0407-13 New York Times Crossword Answers 7 Apr 13, Sunday

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Solution to today’s crossword in the New York Times
Solution to today’s SYNDICATED New York Times crossword in all other publications

CROSSWORD SETTER: Matt Ginsberg
THEME: Fitting Rearrangements … today’s themed answers are pairs of anagrams, quite fitting and amusing ones:

24A. College student’s place : DORMITORY
116A. Apt anagram for 24-Across : DIRTY ROOM

31A. Procrastinators’ enablers : SNOOZE ALARMS
3D. Apt anagram for 31-Across : ALAS, NO MORE ZS

42A. Visa offering : DEBIT CARD
94A. Apt anagram for 42-Across : BAD CREDIT

55A. “Decision Points” author : GEORGE BUSH
30D. Apt anagram for 55-Across : HE BUGS GORE

79A. Galileo, for one : ASTRONOMER
54D. Apt anagram for 79-Across : MOON STARER

103A. “Great” 1666 conflagration : FIRE OF LONDON
63D. Apt anagram for 103-Across : INFERNO OF OLD

COMPLETION TIME: 34m 53s
ANSWERS I MISSED: 2 … EMILES (Emilys), NEMEA (Nemya)

Today’s Wiki-est, Amazonian Googlies
Across

1. Postal ID : IDAHO
The state of Idaho is abbreviated to “ID” in a postal address.

6. Memphis belle? : AIDA
“Aida” is the famous opera by Giuseppe Verdi, actually based on a scenario written by French Egyptologist Auguste Mariette, who also designed the costumes and stages for the opening performance. The opera was first performed in 1871 in an opera house in Cairo. In the storyline, Aida is an Ethiopian princess brought into Egypt as a slave. Radames is an Egyptian commander who falls in love with her, and then of course complications arise!

Memphis was an ancient city on the River Nile. The ruins of Memphis are located just south of Cairo, Egypt. It was a magnificent city that eventually failed due to the economic success of the city of Alexandria, located further down the river and right on the Mediterranean coast.

10. Raspberry : JEER
Not so much here in America, but over in the British Isles “blowing a raspberry” is a way of insulting someone (I think it’s called “a Bronx cheer” here in the US).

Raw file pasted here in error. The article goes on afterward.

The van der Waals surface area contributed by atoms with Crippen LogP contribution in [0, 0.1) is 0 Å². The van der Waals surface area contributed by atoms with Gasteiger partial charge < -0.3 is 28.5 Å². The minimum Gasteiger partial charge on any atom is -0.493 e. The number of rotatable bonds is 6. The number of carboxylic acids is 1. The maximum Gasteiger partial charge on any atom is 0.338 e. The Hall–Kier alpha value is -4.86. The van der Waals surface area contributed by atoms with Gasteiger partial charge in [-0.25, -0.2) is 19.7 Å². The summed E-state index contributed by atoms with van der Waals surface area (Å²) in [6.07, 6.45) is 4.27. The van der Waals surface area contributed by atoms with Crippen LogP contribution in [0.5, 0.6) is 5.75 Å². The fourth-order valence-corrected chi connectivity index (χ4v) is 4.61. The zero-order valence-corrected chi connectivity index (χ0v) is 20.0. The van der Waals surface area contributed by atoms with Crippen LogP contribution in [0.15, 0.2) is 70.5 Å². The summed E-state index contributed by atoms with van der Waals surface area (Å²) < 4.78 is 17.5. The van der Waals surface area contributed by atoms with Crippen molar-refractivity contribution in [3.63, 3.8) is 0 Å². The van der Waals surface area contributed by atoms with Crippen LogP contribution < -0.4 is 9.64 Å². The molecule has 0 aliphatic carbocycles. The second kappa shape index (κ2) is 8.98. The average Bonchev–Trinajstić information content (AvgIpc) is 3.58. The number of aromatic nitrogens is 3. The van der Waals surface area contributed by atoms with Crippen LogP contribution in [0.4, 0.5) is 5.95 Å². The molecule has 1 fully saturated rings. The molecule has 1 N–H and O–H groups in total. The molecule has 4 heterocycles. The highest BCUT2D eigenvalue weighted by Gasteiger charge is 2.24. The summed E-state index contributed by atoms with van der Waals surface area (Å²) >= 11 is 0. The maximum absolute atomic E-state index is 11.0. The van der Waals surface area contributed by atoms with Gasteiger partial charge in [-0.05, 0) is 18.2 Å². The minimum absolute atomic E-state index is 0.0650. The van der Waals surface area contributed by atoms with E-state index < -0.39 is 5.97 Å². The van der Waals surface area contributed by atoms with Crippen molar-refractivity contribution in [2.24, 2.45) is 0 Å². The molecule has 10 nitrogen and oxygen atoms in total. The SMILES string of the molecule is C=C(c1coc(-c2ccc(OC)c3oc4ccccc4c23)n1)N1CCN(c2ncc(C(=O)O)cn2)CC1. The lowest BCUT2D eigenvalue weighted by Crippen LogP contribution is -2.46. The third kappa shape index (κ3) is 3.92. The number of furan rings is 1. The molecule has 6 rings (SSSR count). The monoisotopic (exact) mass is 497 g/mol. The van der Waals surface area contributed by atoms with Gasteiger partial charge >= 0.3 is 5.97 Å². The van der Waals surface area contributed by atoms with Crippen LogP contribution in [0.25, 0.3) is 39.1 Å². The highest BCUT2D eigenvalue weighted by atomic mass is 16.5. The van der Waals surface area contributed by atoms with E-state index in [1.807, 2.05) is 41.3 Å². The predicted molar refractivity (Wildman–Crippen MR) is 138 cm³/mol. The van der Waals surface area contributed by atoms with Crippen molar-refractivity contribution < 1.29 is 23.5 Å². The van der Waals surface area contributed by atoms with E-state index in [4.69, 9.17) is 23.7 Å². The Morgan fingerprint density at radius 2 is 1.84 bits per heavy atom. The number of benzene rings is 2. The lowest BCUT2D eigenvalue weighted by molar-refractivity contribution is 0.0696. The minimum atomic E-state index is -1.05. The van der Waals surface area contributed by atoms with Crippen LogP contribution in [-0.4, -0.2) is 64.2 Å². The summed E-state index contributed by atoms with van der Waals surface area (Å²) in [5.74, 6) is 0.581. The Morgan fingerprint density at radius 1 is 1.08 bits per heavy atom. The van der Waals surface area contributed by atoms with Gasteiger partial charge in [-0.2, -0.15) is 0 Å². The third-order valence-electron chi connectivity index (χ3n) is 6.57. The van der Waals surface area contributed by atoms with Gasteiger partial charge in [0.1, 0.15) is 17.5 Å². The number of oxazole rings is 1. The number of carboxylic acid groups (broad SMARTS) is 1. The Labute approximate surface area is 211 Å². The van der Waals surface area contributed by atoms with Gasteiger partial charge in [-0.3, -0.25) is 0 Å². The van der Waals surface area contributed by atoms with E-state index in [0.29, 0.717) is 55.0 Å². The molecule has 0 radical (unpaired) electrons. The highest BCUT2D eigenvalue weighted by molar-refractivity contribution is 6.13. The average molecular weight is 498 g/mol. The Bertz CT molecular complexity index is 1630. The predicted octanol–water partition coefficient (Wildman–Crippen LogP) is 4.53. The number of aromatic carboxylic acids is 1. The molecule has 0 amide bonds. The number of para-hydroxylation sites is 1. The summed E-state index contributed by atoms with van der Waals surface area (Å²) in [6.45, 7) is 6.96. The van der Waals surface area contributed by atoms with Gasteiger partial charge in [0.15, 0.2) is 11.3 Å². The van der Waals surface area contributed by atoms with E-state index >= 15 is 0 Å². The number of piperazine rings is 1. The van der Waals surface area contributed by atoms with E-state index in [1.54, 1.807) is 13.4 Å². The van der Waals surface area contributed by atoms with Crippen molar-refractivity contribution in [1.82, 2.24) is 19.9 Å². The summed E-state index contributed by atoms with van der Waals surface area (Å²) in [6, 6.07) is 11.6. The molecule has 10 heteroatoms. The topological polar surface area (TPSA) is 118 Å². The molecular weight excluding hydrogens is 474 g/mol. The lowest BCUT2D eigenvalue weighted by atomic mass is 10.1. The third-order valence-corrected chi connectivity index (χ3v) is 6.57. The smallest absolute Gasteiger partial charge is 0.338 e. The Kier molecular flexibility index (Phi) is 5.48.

23. Stevedore, at times : LOADER
A stevedore, or longshoreman, is someone employed in the loading and unloading of ships at a port. The word “stevedore” comes from the Spanish “estibador”, meaning “one who loads cargo”. The word “longshoreman”, is simply from “a man who works alongshore”.

25. Dial competitor : ZEST
Zest is a brand of soap owned by Procter & Gamble in 1958. Actually, Zest was originally promoted as a cleansing product that wasn’t soap at all, one that did not leave a soap scum. However, the “not-soap” concept has now been dropped, and Zest has been used as the name of a regular old bar of soap since 2007.

Dial was the first antibacterial soap introduced in the US. It was given the name “Dial” as it was touted as offering “round-the-clock” protection against any odors caused by perspiration.

26. British soccer powerhouse : ARSENAL
Arsenal Football Club is one of the most famous and successful soccer teams in England. Arsenal play their home matches in North London, and take their name from an old armory called Royal Arsenal where many of the original players were employed.

29. Fish with a long neck : SEAHORSE
Seahorses belong to the genus Hippocampus. The genus name comes from the Greek “hippo” meaning “horse” and “kampos” meaning “sea monster”.

35. Beat at a Nathan’s hot dog contest, say : OUTEAT
Nathan’s Famous has held a Hot Dog Eating Contest every July 4th since 1916, and always at the same location on Coney Island.

36. Snake in “The Jungle Book” : KAA
Kaa is the python character in Rudyard Kipling’s “The Jungle Book”.

“The Jungle Book” by Rudyard Kipling was originally published in 1894, and is a collection of adventure stories or fables featuring the animals of the jungle and a young boy called Mowgli. Baloo is a sloth bear who teaches the cubs of a wolf pack the Law of the Jungle. His most challenging pupil however is no lupine, but rather the man-cub Mowgli.

40. “Le ___ de Monte-Cristo” : COMTE
“Comte” is the French word for “count”, as in “The Count of Monte-Cristo”, the novel by Alexandre Dumas.

42. Visa offering : DEBIT CARD
Did you know that Visa doesn’t issue any credit cards? Visa just sells the electronic systems and infrastructure to banks who then put the Visa logo on their own cards so that both the customer and merchant know to use the VISA system when making a transaction.

48. Mayo containers? : ANOS